A Most Perilous Journey
Erasmus' Greek New Testament at 500 Years
I have edited the New Testament, and much besides; and in order to do a service to the reading public I have thought nothing of a most perilous journey, nothing of the expense, nothing at all of the toils in which I have worn out a great part of my health and life itself.
Five hundred years ago, the great Dutch humanist Desiderius Erasmus of Rotterdam (1466-1536) published the first Greek New Testament and a new Latin translation, a landmark event in the development of the Bible and a sign of an emphasis on returning ad fontes (“to the sources”) that characterized developing reforms of the church. This exhibit celebrates this event by displaying all five editions of Erasmus’ Greek New Testament produced during his lifetime, allowing visitors to trace how the text changed over the decades of Erasmus’ work. Alongside these rare Erasmus editions, items in the exhibit highlight the changing form of the Bible in the 16th century and the development of Erasmus as a scholar and his philological and theological work in this critical time of reform. Prominent items on display include 15th century Bibles in Latin and German, early Erasmus editions of the church fathers and classical authors, examples of Erasmus’ interpretation of Scripture, Erasmus’ popular satire “Praise of Folly,” and responses highlighting the controversial nature of his work. The exhibit culminates in a celebration of Bibles influenced by Erasmus. On display are other major Greek and Latin Bibles of the 16th century and rare, early vernacular translations, including Luther’s Greek New Testament, Tyndale’s English Bible, and a first edition of the King James Bible.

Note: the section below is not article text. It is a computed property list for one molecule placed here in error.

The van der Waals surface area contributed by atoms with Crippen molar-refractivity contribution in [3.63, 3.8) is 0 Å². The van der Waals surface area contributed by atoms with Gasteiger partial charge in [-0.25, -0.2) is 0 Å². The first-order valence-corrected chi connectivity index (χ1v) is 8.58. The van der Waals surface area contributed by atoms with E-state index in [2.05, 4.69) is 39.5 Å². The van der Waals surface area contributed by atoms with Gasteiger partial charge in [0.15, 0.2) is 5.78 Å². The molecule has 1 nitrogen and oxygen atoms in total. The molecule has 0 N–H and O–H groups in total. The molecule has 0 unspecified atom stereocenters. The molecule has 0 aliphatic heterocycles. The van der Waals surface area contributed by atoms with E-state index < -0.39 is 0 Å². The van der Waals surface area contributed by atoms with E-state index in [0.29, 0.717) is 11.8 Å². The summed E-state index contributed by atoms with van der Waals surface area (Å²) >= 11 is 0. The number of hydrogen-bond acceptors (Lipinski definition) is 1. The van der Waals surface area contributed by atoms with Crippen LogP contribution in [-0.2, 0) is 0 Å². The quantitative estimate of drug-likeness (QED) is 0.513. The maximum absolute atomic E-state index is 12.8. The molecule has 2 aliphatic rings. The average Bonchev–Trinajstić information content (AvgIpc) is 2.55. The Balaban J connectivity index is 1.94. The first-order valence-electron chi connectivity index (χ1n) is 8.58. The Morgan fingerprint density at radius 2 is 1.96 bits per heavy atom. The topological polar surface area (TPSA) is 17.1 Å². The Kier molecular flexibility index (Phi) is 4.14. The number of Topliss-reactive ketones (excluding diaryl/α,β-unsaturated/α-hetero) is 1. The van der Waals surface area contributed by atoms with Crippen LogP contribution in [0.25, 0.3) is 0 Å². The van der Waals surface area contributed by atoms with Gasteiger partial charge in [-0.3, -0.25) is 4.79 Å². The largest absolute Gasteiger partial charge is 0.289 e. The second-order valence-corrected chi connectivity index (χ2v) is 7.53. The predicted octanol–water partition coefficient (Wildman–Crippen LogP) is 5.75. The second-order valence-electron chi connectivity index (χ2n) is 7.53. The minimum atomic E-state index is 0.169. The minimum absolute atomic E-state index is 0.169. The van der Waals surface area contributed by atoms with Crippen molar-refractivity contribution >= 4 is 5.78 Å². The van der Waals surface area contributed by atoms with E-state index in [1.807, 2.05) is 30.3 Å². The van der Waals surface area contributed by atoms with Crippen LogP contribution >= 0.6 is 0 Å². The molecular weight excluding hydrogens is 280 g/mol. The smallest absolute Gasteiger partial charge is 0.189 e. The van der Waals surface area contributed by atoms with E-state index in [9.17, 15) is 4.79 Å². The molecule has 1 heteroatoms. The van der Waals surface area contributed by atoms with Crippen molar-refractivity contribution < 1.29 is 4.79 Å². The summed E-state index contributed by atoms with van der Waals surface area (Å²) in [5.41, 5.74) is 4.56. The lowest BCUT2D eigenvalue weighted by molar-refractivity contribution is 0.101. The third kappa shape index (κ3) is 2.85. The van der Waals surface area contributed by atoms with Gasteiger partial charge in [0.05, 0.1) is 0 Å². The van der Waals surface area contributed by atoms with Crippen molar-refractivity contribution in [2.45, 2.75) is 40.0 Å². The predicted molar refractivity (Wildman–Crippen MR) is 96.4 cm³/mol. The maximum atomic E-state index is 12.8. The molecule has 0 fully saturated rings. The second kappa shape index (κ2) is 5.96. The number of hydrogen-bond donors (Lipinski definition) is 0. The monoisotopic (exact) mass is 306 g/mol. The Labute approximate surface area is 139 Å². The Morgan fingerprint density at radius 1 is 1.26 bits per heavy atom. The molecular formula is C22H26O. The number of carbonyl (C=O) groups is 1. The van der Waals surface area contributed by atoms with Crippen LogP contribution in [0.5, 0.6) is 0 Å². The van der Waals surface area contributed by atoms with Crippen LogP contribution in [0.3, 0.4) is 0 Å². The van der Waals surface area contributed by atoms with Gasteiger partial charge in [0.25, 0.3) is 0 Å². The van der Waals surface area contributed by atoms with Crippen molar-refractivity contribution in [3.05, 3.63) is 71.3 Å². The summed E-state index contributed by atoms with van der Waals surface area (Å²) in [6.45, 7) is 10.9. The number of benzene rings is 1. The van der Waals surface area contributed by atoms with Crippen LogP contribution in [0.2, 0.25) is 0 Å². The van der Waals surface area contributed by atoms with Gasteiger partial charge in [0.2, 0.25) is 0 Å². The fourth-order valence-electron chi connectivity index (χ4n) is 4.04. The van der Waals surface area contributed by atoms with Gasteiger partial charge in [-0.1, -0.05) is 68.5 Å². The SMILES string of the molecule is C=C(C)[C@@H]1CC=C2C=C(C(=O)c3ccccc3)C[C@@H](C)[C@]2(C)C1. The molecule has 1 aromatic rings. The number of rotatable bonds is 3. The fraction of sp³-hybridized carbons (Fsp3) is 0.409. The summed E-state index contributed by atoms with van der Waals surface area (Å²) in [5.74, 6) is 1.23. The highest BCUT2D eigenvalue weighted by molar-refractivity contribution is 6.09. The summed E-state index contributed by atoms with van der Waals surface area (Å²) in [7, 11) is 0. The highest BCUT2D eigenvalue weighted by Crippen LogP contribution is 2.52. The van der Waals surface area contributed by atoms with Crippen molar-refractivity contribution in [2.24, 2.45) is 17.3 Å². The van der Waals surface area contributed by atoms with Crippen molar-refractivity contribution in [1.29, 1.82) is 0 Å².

In response to receiving Erasmus’ first edition of the Greek New Testament, his friend John Colet (1466-1519), Dean at St. Paul’s Cathedral, wrote “The name of Erasmus shall never perish.” We welcome you to this exhibit celebrating the fact that after 500 years, this sentiment remains true.